Monday, July 21, 2008

The Greenbrier Ghost: A Ballad


A poetry forum suggested writing a ballad as a writing prompt. The Greenbrier Ghost is West Virginia's most famous ghost story, and seemed like a good topic.

Zona Heaster Shue and Edward "Trout" Shue




The Greenbrier Ghost

Zona was a maiden lovely
Just sixteen years of age
When murder stole her sweet young life
By her cruel husband’s rage

Trout Shue the smith was dark and strong
And handsome, some would say
But his true nature showed itself
One January day

Supper was cooked, a simple meal
Hot biscuits, pickles, more
Trout wanted meat upon his plate
He raised his voice and swore

He grabbed her ‘round her tiny waist
He pulled her to his side
His hands enclosed her gentle neck
And by those hands she died

Her mother at the funeral
Was sad and so morose
Trout stood at Zona’s casket side
Allowing no one close

But Zona to her mother came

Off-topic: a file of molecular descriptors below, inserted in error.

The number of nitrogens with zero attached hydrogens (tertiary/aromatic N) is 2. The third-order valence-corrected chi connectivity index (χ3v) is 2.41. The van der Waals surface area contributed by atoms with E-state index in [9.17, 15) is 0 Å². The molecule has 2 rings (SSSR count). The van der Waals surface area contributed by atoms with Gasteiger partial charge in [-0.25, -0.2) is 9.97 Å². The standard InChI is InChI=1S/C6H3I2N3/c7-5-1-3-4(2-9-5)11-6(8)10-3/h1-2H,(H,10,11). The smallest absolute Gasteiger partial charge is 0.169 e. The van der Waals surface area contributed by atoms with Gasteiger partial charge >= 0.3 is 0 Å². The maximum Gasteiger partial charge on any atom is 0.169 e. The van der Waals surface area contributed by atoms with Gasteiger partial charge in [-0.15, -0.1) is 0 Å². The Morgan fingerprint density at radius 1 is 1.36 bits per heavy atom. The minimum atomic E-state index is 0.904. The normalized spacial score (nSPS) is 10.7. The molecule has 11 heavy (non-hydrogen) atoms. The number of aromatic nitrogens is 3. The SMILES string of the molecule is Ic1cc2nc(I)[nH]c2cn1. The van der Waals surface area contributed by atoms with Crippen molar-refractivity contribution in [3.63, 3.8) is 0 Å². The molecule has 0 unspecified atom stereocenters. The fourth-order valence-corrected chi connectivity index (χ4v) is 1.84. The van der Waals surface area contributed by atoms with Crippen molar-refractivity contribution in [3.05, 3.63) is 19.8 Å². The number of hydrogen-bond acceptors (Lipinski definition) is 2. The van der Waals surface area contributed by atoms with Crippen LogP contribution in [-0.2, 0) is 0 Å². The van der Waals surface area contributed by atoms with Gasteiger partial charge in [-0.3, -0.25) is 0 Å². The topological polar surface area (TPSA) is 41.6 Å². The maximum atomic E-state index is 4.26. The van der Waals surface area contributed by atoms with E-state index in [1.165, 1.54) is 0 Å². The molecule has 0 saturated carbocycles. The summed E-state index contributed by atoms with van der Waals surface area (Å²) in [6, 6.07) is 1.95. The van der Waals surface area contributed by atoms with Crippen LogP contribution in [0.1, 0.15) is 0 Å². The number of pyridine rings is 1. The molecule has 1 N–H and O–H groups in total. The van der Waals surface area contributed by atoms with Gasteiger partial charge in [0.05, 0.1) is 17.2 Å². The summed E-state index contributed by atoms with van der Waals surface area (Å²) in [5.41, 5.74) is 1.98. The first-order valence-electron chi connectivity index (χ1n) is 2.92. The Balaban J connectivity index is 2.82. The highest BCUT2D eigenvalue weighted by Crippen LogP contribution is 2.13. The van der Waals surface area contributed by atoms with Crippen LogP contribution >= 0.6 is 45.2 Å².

And told to her the tale
Of anger, hurt and deadly pain
That left her cheeks so pale

In court the jury heard the case
The mother’s story told
Trout Shue to prison he did go
For murder dark and cold

c Susanna Holstein 7.21.2008

4 comments:

City Mouse said...

Neat ballad GS - I grabbed an old ballad tune out of my head and actually sung it to myself as I was reading it. I'd never heard that story - Yikes!

Granny Sue said...

It's a good story, CM. I tell it sometimes and each time I am amazed by the mother's firm conviction that her daughter had appeared to her. It was so strong that she managed to convince a prosecuting attorney! Even more surprising is that at the trial, it was Trout's defense lawyer that brought out the ghost testimony. The prosecutor didn't because he didn't want people to think Mrs. Heaster was crazy. The defense attorney tried to discredit her testimony by asking about the daughter's appearance after her death, and it backfired. She must have been very convincing.

ELLOUISESTORY said...

I know the story -- and this is a wonderful new ballad of it - Now you have a twofer - and depending on your mood can tell it or sing it. Nice

Granny Sue said...

Just need a tune for it! I might have to steal one from another ballad. Maybe Barbara Ellen? I wish I was a musician...

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